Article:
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IR Best Practice: Why roadshows remain a remarkable tool to attract investors

Publication Date: 25 Jun 2018 - By Simona D'Agostino Reuter By Simona D.

Environmental, Social & Governance IPO & Placements Equity Fundamental Macro Equity


Roadshows are a great marketing tool to attract investors. As such, they are one of the most important steps taken by a company planning to issue securities via an initial public offering (IPO) and, afterwards, along its new life as a listed company.

Roadshows are considered critical to the success of an IPO, and subsequently to increase the value of the company, as companies need to impress institutional investors so that at least a few of them are willing to invest. Also, some large investors (but also small investors including hedge funds) will not put money in a company without having the opportunity to meet with senior management. Roadshows provide that opportunity.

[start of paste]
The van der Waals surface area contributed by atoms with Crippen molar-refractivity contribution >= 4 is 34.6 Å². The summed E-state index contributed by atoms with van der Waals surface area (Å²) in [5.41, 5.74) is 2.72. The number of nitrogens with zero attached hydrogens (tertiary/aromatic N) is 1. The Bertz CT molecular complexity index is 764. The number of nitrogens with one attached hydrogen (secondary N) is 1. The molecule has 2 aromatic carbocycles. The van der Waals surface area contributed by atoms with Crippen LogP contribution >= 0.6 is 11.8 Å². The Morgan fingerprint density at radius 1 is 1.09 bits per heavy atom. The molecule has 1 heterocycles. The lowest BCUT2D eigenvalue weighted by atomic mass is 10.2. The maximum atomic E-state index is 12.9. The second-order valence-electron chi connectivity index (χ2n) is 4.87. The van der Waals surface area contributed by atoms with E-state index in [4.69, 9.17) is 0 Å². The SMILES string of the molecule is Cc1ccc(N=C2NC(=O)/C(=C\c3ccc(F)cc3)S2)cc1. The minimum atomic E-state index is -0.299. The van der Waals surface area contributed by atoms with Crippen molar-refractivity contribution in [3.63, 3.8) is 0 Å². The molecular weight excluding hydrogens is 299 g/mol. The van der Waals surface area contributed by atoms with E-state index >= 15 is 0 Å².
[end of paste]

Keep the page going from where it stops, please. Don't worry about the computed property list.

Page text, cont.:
Roadshows cover a variety of topics including the company’s history and any future plans for growth. Information about the company’s current assets, whether tangible or intangible, can be presented, as well as a sales pitch regarding the upcoming offering. The Roadshow allows the company the opportunity to answer questions that may be posed by skeptics in the marketplace. It provides a forum where the company can communicate directly with potential stakeholders to address any potential concerns. The underwriters also use information gathered from investors to complete the book-building process, which involves gathering prices potential investors are willing to pay for the offering.

'Deal Roadshow' and 'Non-Deal Roadshow'

An Investor Roadshow is usually classified into two: a 'Deal Roadshow' and a 'Non-Deal Roadshow'. 

Deal Roadshow: The classic example is an IPO Roadshow, and Roadshows for capital increases. An investor roadshow is often conducted by a previously privately held company that is going public and conducting an initial public offering (IPO). It is, in effect, their way of “advertising” the shares in the IPO. Any investor relations officer should know the importance of hitting the ground when it comes to developing a strong strategy to help the company go public in the right moment and in the right way and to support the company’s value soon after. It’s all about creating relations, but it is also relevant to manage expectations.